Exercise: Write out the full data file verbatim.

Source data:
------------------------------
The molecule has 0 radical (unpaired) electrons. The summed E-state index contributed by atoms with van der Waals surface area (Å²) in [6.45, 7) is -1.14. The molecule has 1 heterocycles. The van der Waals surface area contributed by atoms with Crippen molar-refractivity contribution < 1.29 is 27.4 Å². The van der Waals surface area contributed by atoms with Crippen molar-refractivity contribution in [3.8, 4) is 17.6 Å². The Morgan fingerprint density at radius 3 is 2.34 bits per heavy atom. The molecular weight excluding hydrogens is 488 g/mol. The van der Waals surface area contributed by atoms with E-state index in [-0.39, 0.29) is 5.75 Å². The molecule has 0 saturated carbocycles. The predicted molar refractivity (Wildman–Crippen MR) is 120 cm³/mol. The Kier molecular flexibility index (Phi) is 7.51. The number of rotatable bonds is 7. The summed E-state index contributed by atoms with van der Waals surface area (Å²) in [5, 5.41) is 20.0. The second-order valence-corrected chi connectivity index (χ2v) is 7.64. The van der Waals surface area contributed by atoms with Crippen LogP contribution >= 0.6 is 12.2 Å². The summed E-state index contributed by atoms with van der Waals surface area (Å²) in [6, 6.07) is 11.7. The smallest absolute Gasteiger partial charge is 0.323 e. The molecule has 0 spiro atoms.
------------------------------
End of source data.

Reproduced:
The molecule has 0 radical (unpaired) electrons. The summed E-state index contributed by atoms with van der Waals surface area (Å²) in [6.45, 7) is -1.14. The molecule has 1 heterocycles. The van der Waals surface area contributed by atoms with Crippen molar-refractivity contribution < 1.29 is 27.4 Å². The van der Waals surface area contributed by atoms with Crippen molar-refractivity contribution in [3.8, 4) is 17.6 Å². The Morgan fingerprint density at radius 3 is 2.34 bits per heavy atom. The molecular weight excluding hydrogens is 488 g/mol. The van der Waals surface area contributed by atoms with E-state index in [-0.39, 0.29) is 5.75 Å². The molecule has 0 saturated carbocycles. The predicted molar refractivity (Wildman–Crippen MR) is 120 cm³/mol. The Kier molecular flexibility index (Phi) is 7.51. The number of rotatable bonds is 7. The summed E-state index contributed by atoms with van der Waals surface area (Å²) in [5, 5.41) is 20.0. The second-order valence-corrected chi connectivity index (χ2v) is 7.64. The van der Waals surface area contributed by atoms with Crippen LogP contribution >= 0.6 is 12.2 Å². The summed E-state index contributed by atoms with van der Waals surface area (Å²) in [6, 6.07) is 11.7. The smallest absolute Gasteiger partial charge is 0.323 e. The molecule has 0 spiro atoms.